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Mar
13
2012

The Case Against the CBI – Virginia Tech Made the Right Decision to Decline an Invite.

Congratulations are in order for featured AllSportsDiscussion contributer @HokieGuru who just became a member of the FWAA (Football Writers  Association of America) and the USBWA (United States Basketball Writers Association). Here is his latest piece for your reading enjoyment.

Author: @HokieGuru

Featured Segment – All Sports Discussion Blogger on ESPN Blacksburg:  The Case Against the CBI – Virginia Tech Made the Right Decision to Decline an Invite

Good evening folks.  @HokieGuru here.  The e-mail below was the topic of a featured segment on ESPN Blacksburg on Monday.  Enjoy the broadcast and the e-mail (now turned blog post for this site) that I sent to the Sean Bielawski show Monday below:

Virginia Tech absolutely made the right decision for three important reasons.  First, financially, it would be a terrible decision to play in the CBI tournament.  Second, the extra practice or game time element that a team would get in the CBI tournament isn’t worth the cost-benefit.  Third, it would be a bad public relations move to even consider playing in the tournament.

First, the CBI requires institutions to pay to host the tournament.  Last season, the CBI became an unseeded tournament and host institutions were required to pay a $60,000 fee to host said games.  In 2009, the University of Virginia lost $150,000 hosting games in the CBI tournament. In fact, some say they might have lost $200,000, including other operational costs.  All of these same costs, including the guaranteed fee and the operating costs, also apply to Virginia Tech.  Considering that attendance dropped off quite a bit, I’m pretty sure there wouldn’t be more than 1500 fans at a CBI game in the Cassell.  We have better ways to spend our athletic donors money (hello, a new sound system in the Cassell is way overdue).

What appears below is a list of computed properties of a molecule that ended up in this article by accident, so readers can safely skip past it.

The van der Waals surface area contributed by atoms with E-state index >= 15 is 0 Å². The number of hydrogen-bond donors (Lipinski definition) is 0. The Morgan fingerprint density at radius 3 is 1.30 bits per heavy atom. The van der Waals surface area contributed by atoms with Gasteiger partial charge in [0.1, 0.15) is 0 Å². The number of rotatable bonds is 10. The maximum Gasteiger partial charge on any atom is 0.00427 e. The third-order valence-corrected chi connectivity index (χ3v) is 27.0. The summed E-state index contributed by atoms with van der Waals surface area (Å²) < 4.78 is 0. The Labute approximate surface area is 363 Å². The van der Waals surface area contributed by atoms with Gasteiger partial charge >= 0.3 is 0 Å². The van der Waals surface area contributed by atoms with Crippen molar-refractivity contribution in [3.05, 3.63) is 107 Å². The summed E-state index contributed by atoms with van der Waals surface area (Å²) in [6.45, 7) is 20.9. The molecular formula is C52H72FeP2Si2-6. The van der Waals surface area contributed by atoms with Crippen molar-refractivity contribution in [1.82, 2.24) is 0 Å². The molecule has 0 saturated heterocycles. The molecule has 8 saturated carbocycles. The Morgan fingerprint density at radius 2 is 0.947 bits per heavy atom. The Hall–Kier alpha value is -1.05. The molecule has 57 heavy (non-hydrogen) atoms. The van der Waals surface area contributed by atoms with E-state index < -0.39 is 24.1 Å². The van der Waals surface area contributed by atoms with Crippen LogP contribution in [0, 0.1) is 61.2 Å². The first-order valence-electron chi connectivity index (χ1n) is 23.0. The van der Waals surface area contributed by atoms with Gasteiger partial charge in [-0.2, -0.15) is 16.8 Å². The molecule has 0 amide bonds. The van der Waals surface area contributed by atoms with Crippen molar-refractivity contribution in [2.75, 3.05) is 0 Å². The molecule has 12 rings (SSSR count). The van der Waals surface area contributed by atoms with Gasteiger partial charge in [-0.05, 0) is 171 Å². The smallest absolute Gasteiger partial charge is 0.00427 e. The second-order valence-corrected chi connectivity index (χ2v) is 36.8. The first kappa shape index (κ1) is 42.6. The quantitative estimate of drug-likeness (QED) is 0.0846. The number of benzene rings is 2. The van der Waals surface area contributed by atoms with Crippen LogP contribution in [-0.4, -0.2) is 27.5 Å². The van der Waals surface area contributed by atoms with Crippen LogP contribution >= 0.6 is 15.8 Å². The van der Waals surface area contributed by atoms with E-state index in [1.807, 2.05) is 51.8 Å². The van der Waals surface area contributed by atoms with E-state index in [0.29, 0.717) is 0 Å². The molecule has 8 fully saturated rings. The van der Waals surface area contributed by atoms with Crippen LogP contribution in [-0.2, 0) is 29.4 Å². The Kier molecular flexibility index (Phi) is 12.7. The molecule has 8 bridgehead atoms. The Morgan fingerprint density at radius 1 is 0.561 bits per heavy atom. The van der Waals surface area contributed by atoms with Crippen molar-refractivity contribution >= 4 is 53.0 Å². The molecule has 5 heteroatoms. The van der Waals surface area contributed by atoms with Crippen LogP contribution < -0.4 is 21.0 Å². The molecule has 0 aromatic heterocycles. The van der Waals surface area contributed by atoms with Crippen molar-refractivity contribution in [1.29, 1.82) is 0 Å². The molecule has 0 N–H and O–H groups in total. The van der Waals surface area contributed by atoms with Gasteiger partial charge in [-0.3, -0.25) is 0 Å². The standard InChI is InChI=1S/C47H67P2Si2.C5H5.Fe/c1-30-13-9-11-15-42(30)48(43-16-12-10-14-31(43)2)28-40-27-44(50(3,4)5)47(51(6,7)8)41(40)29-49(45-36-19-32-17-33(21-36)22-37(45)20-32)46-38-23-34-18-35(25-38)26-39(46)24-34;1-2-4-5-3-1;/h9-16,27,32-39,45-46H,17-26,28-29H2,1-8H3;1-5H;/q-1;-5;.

Second, the extra practice or game time element isn’t really worth the cost-benefit.  It is true that we have young players and additional time on the court can help to some degree (and it can help Seth, too, because it’s been a while since he’s coached a young team).  The drama of a potential TCU (where former Virginia Tech player, Hank Thorns is enrolled) – Virginia Tech match up would be absolutely awesome lol
(see the field here).  Maybe – maybe not.  This is the only true favorable element that I can find – and games against any team could provide a small benefit – but I think Virginia Tech would be better served by using its athletic funds to play in an early season tournament (or two) next year to get the younger guys some experience.

Third, I think playing in the CBI tournament would be a bad public relations move in a couple of months from now – it would show that we are settling for less – we would get crashed in the media for accepting a bid (given our short-misses for the NCAA tournament).  Assuredly, we would lose money on the CBI tournament – there is absolutely no way that our gate proceeds would cover the gate fee and the operating costs of the Cassell – and from a public relations standpoint, this looks really bad because Virginia Tech (and most colleges) has had several consecutive years of tuition increases for students.  Students are the reasons that colleges exist (with no students, there are no colleges).  While the athletic and institution funds are in separate coffers, it still looks bad from a public relations standpoint if Virginia Tech raises tuition on its students, but loses money on a third-ring post season hoops tournament.

In short, this is the absolutely right decision to decline a CBI invite.  And that’s my two cents.


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